As Teachstone’s Production Specialist, I watch a lot of classroom videos to select coding segments for Teachstone’s reliability testing, calibrations, and training materials. It’s rare for me to have the opportunity to do live observation in classrooms, but recently I spent time observing classrooms and thought about the differences between the live- and video-coding experience.
Coding video is in many ways a simpler version of the live-coding experience. In most coding segments, only a portion of the classroom is on camera. Because it’s important to code only the teacher-child interactions you see on screen, the camera essentially tells you which interactions to take notes, which is especially helpful when you're weighing evidence in classrooms with multiple teachers. When coding video, you typically hear fewer interactions than you can when live coding. This limits the pieces of evidence you can consider, but also makes it particularly important to notice every interaction you can see.
As a live observer, you benefit from a holistic view of the classroom. You can see and hear everything, move to follow the action around the classroom, and make choices about how to focus your attention. Because the start of a 20-minute coding cycle generally does not align with the start of a classroom activity (as is often the case in coding segments), live coders often have to balance more complex combinations of activities when coding.
Since there is so much evidence to record for each dimension, I generally find that I am more confident in the codes I choose as a live observer than when coding video. I also find it easier to code the Emotional Support dimensions live. In the classroom, you can feel the level of warmth and connection in addition to observing specific behaviors related to Positive Climate. Being able to deftly shift your vantage point makes it easier to pick up on children’s cues and gauge the extent to which teachers are aware of and responsive to those signals.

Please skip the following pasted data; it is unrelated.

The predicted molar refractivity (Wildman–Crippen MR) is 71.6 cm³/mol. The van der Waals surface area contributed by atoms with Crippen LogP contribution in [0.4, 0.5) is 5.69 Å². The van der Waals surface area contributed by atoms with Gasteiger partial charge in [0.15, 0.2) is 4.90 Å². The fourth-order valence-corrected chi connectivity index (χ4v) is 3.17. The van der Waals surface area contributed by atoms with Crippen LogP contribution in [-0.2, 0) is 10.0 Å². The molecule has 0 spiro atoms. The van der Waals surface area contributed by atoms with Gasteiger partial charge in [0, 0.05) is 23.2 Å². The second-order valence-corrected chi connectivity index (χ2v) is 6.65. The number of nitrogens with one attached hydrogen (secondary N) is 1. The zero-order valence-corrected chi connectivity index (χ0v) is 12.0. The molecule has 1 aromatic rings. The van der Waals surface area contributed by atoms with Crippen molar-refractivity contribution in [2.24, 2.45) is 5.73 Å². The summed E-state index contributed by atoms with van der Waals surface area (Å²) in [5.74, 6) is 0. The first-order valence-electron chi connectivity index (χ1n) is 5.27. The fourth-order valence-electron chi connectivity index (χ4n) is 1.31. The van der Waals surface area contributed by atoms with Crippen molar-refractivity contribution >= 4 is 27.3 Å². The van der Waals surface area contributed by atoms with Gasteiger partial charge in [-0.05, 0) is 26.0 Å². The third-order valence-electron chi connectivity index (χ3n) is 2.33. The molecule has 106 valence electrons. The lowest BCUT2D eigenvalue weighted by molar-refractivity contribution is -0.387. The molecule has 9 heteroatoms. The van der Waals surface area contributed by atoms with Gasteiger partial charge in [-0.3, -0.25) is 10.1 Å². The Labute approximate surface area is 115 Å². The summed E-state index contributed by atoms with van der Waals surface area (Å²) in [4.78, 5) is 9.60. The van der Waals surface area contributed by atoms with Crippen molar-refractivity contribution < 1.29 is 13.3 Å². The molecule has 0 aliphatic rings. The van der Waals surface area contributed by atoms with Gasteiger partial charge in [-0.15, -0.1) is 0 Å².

While CLASS observers coding in the classroom have a lot of evidence to lean on, they also face unique distractions. Video coders never have to worry that children will walk through their computer screens and try to play, but children often try to interact with live observers. When you are observing live, you can also feel the impact you are having on classroom activities. While observers should certainly not be in the way of classroom activities, it is generally necessary to be close to the action to hear what children are saying.
When live coding, I also have to be more attuned to my own emotions in order to code reliably. While I find it fairly easy to stay objective when coding video, I have to be more cautious in the classroom. If teachers are nervous about being observed, you can perceive that. Because live coders interact with teachers and center staff before the observation begins, they also tend to develop personal opinions about the teachers and the center prior to coding. In order to use the CLASS tool accurately, it is vital that coders do not allow their coding to be influenced by these initial impressions.
What sorts of pros and cons have you noticed when observing videos or in classrooms? How do you overcome the unique challenges of each type of CLASS observation? We’d love to hear your thoughts in the comments below.
Across the country and around the globe, schools/programs will soon reopen after extended closures due to COVID-19. Those that have remained open are instituting new health and safety practices.. Localities will determine whether to provide in-person, online, or hybrid teaching. Regardless of the model that schools/programs adopt, classrooms will look different now and for the foreseeable future.